The Master of the High Court has applied massive increases - up to more than 1,000% - to the fees on deceased estates from next year.

The new fees range from R600 to R7,000, depending on the value of the estate - and because many estates do not have sufficient cash to meet these and other costs without selling assets, the fee increase makes it a good time to check up on what will happen in your estate when you die.

After your death, the executor of your estate has to pay a once-off fee to the Master after the estate has been registered but before the Master approves the liquidation and distribution account that the executor has prepared to finalise the estate and pay the heirs.

Wouter Fourie, CEO of Ascor Independent Wealth Managers and a previous financial planner of the year, says while the Master's fee has been unchanged for a long time, the magnitude of the maximum fee increase from R600 to R7,000 is "enormous".

The new regulations under the Administration of Estates Act come into effect on January 1 next year.

Therefore they apply to everyone who dies after December 31 this year.

A recent Government Gazette notes that the Department of Justice and Constitutional Development amended regulations under the act to the effect that Master's fees will be charged according to the following scale:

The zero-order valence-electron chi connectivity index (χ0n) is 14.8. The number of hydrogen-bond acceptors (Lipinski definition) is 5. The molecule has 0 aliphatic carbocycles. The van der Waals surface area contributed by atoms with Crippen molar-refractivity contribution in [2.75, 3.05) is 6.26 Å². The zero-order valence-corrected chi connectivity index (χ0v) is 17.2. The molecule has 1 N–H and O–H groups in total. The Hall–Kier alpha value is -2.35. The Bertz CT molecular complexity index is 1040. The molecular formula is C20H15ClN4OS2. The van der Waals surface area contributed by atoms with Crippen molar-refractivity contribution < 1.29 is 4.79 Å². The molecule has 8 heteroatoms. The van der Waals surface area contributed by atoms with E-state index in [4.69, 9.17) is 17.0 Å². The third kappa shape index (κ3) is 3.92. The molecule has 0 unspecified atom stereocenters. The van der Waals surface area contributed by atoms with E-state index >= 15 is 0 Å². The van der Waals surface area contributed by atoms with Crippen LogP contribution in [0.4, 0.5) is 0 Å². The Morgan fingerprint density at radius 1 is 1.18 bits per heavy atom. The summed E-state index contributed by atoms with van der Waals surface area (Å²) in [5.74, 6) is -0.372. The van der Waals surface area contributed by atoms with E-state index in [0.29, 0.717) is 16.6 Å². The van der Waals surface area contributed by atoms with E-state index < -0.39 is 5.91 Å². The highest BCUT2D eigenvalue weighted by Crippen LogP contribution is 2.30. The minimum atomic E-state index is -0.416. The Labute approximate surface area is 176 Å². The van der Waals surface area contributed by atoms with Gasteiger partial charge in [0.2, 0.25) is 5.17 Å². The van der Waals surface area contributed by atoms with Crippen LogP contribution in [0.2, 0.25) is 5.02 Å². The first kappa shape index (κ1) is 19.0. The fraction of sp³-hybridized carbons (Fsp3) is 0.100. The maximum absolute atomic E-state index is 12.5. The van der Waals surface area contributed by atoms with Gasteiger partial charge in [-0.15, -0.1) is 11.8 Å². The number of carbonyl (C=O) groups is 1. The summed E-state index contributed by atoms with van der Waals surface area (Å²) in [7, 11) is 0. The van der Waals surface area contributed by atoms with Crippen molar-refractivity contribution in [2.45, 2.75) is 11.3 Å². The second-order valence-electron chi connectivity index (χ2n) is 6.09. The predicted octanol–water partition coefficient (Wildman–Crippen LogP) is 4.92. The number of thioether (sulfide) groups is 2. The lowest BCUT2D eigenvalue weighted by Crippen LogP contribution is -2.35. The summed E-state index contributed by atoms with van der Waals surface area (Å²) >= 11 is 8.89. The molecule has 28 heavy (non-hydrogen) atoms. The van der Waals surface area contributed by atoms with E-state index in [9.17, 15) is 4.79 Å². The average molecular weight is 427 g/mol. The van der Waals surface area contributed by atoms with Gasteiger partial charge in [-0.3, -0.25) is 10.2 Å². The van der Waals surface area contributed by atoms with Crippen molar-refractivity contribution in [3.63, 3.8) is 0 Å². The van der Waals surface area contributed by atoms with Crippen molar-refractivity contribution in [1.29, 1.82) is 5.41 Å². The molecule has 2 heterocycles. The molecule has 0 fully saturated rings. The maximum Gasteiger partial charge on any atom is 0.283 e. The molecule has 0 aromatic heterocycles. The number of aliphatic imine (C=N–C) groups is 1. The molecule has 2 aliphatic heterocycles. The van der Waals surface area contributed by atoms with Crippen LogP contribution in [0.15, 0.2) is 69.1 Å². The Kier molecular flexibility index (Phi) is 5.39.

• Estates that have assets valued at between R250,000 and R400,000 will be charged a fee of R600.

• For estates valued at more than R400,000, the fee is R600, plus R200 for each R100,000 above R400,000 to a maximum of R7,000.

For many South Africans who own a home, a car and some retirement savings, the value of their estate could easily be R3-million, Fourie says.

On an estate of R3-million, the fee currently is R600, but after the increases, the fee on the same value estate will be R5,800.

It is worth noting that the fee applies to the gross assets in the estate before deductions.

So, for example, it will include the market value of assets such as your house, which may be worth, say, R4-million, and the amount of the outstanding bond, which could still be quite large when you die, cannot be deducted from its value.

Under the new regulations, if one spouse of a couple who are married in community of property dies, the Master's fee is assessed on the gross assets of the joint estate.

It also applies to estates under curatorship or administration where the date of the final appointment of a curator or administrator is on or after January 1 2018.

Fourie says these new fees plus other costs that arise in your estate after your death, such as executor's fees, can be significant, and it is important that your estate has sufficient cash to pay for them.

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